Healthy fats are unsaturated. Unsaturated fats (monounsaturated and polyunsaturated fatty acids), come from plant sources, and stay liquid at room temperature. They are not only an essential part of your diet, but have more than 2x the calories compared to protein and carbohydrates. That’s why fat is filling! This means that a little bit of fat goes a long way. Unsaturated fats can be found in in nuts, nut butter, avocados, olive oil, and fatty fish. These are the fats that I want you to eat. AND, I don’t want you to be afraid to eat them.

I want to give you a couple of examples of what I’m taking about.

Example 1: Let’s say you love to eat 2 slices of whole wheat toast for breakfast with ¼ of an avocado. I would much prefer, 1 slice of toast and ½ of an avocado.

Example 2: Your favorite breakfast is ¾ cup of oats for oatmeal served with 1 cup of blueberries and sprinkled with brown sugar. I would prefer, ½ cup of oats, ½ cup of blueberries, ¼ cup of chopped nuts and sprinkled with chia seeds.

Notice–in both of these examples, I cut down the carbs and added healthy fat. Often, when I make these suggestions, the first question I hear is, “Isn’t this just too fattening?” The answer is no. If you are trying to lose weight and are stuck, you need to reduce those carbs. Adding healthy fat will increase satiety and satisfaction.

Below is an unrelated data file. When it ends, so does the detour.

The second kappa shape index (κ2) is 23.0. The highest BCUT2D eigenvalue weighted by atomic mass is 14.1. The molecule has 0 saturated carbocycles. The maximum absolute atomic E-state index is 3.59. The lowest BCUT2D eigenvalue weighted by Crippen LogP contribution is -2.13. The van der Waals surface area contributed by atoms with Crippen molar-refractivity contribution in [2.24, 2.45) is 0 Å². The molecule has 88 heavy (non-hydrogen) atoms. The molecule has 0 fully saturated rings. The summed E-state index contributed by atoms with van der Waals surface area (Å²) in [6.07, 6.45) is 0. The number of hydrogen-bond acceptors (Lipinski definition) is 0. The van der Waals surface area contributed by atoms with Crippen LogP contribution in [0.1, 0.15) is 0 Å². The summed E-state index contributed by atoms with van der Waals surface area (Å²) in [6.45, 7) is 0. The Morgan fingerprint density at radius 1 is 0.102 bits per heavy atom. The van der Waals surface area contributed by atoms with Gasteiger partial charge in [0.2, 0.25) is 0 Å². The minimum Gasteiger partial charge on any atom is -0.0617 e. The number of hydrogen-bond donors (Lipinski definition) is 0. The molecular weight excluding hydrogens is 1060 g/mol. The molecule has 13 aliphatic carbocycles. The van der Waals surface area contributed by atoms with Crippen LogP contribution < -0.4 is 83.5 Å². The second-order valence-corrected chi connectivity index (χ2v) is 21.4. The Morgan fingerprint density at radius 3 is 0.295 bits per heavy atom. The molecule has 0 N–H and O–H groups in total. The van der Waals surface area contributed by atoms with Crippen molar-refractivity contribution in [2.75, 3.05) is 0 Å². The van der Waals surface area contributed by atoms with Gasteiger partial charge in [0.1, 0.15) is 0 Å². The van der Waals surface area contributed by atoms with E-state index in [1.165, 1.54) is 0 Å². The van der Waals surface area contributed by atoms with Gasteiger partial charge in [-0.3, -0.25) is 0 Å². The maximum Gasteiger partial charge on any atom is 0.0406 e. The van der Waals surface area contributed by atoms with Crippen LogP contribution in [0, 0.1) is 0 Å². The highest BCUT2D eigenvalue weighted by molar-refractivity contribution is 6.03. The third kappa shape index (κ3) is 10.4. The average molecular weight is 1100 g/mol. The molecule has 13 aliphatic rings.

I am not suggesting for you to have a fat “free for all”. Remember—fat is calorically dense so you must watch your portions. If you’re used to using a “shmear” of peanut butter on a slice of toast, but feel hungry soon after, do an experiment:  try using a portion size, which is 2 tablespoons. You might be surprised at how this fills you up. In addition, the protein and the fat in the peanut butter will slow down the absorption of the carbs in the bread.

We all know that eating carbs leads to eating more carbs and wanting more. That’s why fat is so fabulous—fat doesn’t cause a rise in the hormone, insulin.

One last detour: I want to mention Weight Watchers, because most women I know (including me) have been on Weight Watchers at some point in their lives. Weight Watchers, in essence, counts calories via points. I know it has morphed over the years, but I think Weight Watchers has contributed to the “fear of fat”.  I still hear, “That’s just too many points”, when I suggest getting an extremely high-quality olive oil and using more than a teaspoon on a salad.  Many of my clients over fifty find that Weight Watchers no longer works for them. Again, it’s not a calorie issue, it’s what those calories are made out of.

So, between the low-fat era, and Weight Watchers we are paralyzed to add fat. I say, let’s stop the madness!  If you are stuck and unable to lose weight, try an experiment: Cut the processed carbs. Add some healthy fat. Initially, measure a serving size of fat so you understand how much you’re eating. You might be very surprised at the results!

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I have not tried this recipe yet, but will make it for my small Thanksgiving of four people. This week, The New York Times Food Section was filled with recipes and suggestions for smaller gatherings. I happen to LOVE Melissa Clark’s recipes so I’m excited for this one!


3 tablespoons maple syrup

Large pinch of ground cayenne or chile powder

2 tablespoons unsalted butter, cut into ½ -inch cubes

½ teaspoon kosher salt

¼ teaspoon black pepper

Large pinch of coriander seeds